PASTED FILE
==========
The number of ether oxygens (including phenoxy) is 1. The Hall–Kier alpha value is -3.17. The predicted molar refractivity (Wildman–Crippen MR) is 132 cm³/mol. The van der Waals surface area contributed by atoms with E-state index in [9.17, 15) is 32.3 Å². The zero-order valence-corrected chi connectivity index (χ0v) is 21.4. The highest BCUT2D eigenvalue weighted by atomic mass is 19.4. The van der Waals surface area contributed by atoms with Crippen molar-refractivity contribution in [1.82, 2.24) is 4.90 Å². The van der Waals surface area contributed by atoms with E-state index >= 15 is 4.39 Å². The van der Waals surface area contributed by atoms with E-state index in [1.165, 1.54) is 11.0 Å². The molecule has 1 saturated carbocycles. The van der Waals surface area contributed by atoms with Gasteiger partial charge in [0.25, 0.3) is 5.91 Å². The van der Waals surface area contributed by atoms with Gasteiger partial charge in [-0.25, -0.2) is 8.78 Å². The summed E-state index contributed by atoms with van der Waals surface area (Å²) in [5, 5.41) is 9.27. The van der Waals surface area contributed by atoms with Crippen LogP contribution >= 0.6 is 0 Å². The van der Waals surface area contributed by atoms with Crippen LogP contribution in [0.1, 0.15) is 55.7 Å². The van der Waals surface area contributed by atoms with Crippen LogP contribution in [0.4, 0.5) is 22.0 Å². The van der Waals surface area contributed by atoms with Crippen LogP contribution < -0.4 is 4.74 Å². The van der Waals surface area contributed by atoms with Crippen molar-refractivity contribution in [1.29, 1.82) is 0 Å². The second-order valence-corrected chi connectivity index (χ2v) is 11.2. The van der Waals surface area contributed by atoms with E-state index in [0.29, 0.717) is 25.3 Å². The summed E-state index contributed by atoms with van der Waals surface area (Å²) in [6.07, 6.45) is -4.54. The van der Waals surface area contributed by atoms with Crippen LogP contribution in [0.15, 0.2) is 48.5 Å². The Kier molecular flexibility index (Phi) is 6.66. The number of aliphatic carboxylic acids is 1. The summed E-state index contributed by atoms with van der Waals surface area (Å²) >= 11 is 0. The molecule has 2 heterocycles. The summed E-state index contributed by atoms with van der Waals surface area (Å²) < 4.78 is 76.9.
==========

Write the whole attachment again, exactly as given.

The number of ether oxygens (including phenoxy) is 1. The Hall–Kier alpha value is -3.17. The predicted molar refractivity (Wildman–Crippen MR) is 132 cm³/mol. The van der Waals surface area contributed by atoms with E-state index in [9.17, 15) is 32.3 Å². The zero-order valence-corrected chi connectivity index (χ0v) is 21.4. The highest BCUT2D eigenvalue weighted by atomic mass is 19.4. The van der Waals surface area contributed by atoms with Crippen molar-refractivity contribution in [1.82, 2.24) is 4.90 Å². The van der Waals surface area contributed by atoms with E-state index >= 15 is 4.39 Å². The van der Waals surface area contributed by atoms with E-state index in [1.165, 1.54) is 11.0 Å². The molecule has 1 saturated carbocycles. The van der Waals surface area contributed by atoms with Gasteiger partial charge in [0.25, 0.3) is 5.91 Å². The van der Waals surface area contributed by atoms with Gasteiger partial charge in [-0.25, -0.2) is 8.78 Å². The summed E-state index contributed by atoms with van der Waals surface area (Å²) in [5, 5.41) is 9.27. The van der Waals surface area contributed by atoms with Crippen LogP contribution >= 0.6 is 0 Å². The van der Waals surface area contributed by atoms with Crippen LogP contribution in [0.1, 0.15) is 55.7 Å². The van der Waals surface area contributed by atoms with Crippen LogP contribution in [0.4, 0.5) is 22.0 Å². The van der Waals surface area contributed by atoms with Crippen LogP contribution < -0.4 is 4.74 Å². The van der Waals surface area contributed by atoms with Crippen molar-refractivity contribution in [1.29, 1.82) is 0 Å². The second-order valence-corrected chi connectivity index (χ2v) is 11.2. The van der Waals surface area contributed by atoms with E-state index in [0.29, 0.717) is 25.3 Å². The summed E-state index contributed by atoms with van der Waals surface area (Å²) in [6.07, 6.45) is -4.54. The van der Waals surface area contributed by atoms with Crippen LogP contribution in [0.15, 0.2) is 48.5 Å². The Kier molecular flexibility index (Phi) is 6.66. The number of aliphatic carboxylic acids is 1. The summed E-state index contributed by atoms with van der Waals surface area (Å²) >= 11 is 0. The molecule has 2 heterocycles. The summed E-state index contributed by atoms with van der Waals surface area (Å²) < 4.78 is 76.9.